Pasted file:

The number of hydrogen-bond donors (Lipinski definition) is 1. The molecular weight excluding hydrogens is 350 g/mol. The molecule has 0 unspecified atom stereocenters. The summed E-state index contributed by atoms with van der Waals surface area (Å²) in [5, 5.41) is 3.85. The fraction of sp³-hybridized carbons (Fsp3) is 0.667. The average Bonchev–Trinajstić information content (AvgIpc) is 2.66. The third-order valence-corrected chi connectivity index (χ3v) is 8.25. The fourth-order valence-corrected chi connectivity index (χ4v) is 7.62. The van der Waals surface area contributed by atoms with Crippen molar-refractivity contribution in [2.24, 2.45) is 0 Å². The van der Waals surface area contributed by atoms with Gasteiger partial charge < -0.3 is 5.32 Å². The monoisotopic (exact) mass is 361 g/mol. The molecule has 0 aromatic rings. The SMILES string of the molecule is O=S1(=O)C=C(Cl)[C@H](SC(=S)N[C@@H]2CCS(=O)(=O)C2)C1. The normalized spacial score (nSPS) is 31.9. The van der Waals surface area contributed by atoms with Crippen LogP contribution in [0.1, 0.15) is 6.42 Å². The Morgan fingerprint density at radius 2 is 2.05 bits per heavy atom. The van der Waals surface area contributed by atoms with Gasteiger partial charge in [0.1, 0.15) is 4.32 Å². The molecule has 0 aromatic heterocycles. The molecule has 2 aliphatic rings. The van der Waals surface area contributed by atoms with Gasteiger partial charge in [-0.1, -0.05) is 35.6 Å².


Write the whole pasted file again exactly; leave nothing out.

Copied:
The number of hydrogen-bond donors (Lipinski definition) is 1. The molecular weight excluding hydrogens is 350 g/mol. The molecule has 0 unspecified atom stereocenters. The summed E-state index contributed by atoms with van der Waals surface area (Å²) in [5, 5.41) is 3.85. The fraction of sp³-hybridized carbons (Fsp3) is 0.667. The average Bonchev–Trinajstić information content (AvgIpc) is 2.66. The third-order valence-corrected chi connectivity index (χ3v) is 8.25. The fourth-order valence-corrected chi connectivity index (χ4v) is 7.62. The van der Waals surface area contributed by atoms with Crippen molar-refractivity contribution in [2.24, 2.45) is 0 Å². The van der Waals surface area contributed by atoms with Gasteiger partial charge < -0.3 is 5.32 Å². The monoisotopic (exact) mass is 361 g/mol. The molecule has 0 aromatic rings. The SMILES string of the molecule is O=S1(=O)C=C(Cl)[C@H](SC(=S)N[C@@H]2CCS(=O)(=O)C2)C1. The normalized spacial score (nSPS) is 31.9. The van der Waals surface area contributed by atoms with Crippen LogP contribution in [0.1, 0.15) is 6.42 Å². The Morgan fingerprint density at radius 2 is 2.05 bits per heavy atom. The van der Waals surface area contributed by atoms with Gasteiger partial charge in [0.1, 0.15) is 4.32 Å². The molecule has 0 aromatic heterocycles. The molecule has 2 aliphatic rings. The van der Waals surface area contributed by atoms with Gasteiger partial charge in [-0.1, -0.05) is 35.6 Å².